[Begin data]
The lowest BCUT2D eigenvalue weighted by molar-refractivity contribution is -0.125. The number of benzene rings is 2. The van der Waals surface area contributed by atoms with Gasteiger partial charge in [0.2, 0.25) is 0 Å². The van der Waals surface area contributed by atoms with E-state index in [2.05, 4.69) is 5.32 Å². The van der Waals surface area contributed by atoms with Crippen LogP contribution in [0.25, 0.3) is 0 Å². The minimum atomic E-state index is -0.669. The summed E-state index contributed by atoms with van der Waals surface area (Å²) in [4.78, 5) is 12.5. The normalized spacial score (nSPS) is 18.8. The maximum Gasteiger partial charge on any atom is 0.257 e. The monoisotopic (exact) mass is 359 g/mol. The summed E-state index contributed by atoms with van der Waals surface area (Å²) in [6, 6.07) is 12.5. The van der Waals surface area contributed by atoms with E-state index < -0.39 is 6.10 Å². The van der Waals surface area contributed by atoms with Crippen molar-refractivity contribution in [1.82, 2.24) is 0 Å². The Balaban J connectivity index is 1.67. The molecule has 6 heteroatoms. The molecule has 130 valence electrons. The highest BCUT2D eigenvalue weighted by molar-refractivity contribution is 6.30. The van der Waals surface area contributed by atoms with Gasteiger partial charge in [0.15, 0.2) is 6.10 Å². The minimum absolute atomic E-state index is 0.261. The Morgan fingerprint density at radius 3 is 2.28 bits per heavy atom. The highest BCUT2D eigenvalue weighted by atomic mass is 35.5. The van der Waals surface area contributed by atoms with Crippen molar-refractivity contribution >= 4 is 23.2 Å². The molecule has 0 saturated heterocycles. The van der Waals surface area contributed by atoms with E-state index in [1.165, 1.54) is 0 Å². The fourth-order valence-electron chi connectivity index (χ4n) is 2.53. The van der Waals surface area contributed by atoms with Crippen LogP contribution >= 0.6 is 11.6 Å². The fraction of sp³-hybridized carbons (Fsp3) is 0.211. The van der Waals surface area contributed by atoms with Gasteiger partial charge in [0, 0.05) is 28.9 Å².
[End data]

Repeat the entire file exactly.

The lowest BCUT2D eigenvalue weighted by molar-refractivity contribution is -0.125. The number of benzene rings is 2. The van der Waals surface area contributed by atoms with Gasteiger partial charge in [0.2, 0.25) is 0 Å². The van der Waals surface area contributed by atoms with E-state index in [2.05, 4.69) is 5.32 Å². The van der Waals surface area contributed by atoms with Crippen LogP contribution in [0.25, 0.3) is 0 Å². The minimum atomic E-state index is -0.669. The summed E-state index contributed by atoms with van der Waals surface area (Å²) in [4.78, 5) is 12.5. The normalized spacial score (nSPS) is 18.8. The maximum Gasteiger partial charge on any atom is 0.257 e. The monoisotopic (exact) mass is 359 g/mol. The summed E-state index contributed by atoms with van der Waals surface area (Å²) in [6, 6.07) is 12.5. The van der Waals surface area contributed by atoms with E-state index < -0.39 is 6.10 Å². The van der Waals surface area contributed by atoms with Crippen molar-refractivity contribution in [1.82, 2.24) is 0 Å². The Balaban J connectivity index is 1.67. The molecule has 6 heteroatoms. The molecule has 130 valence electrons. The highest BCUT2D eigenvalue weighted by molar-refractivity contribution is 6.30. The van der Waals surface area contributed by atoms with Gasteiger partial charge in [0.15, 0.2) is 6.10 Å². The minimum absolute atomic E-state index is 0.261. The Morgan fingerprint density at radius 3 is 2.28 bits per heavy atom. The highest BCUT2D eigenvalue weighted by atomic mass is 35.5. The van der Waals surface area contributed by atoms with Crippen molar-refractivity contribution >= 4 is 23.2 Å². The molecule has 0 saturated heterocycles. The van der Waals surface area contributed by atoms with E-state index in [1.165, 1.54) is 0 Å². The fourth-order valence-electron chi connectivity index (χ4n) is 2.53. The van der Waals surface area contributed by atoms with Crippen LogP contribution >= 0.6 is 11.6 Å². The fraction of sp³-hybridized carbons (Fsp3) is 0.211. The van der Waals surface area contributed by atoms with Gasteiger partial charge in [0, 0.05) is 28.9 Å².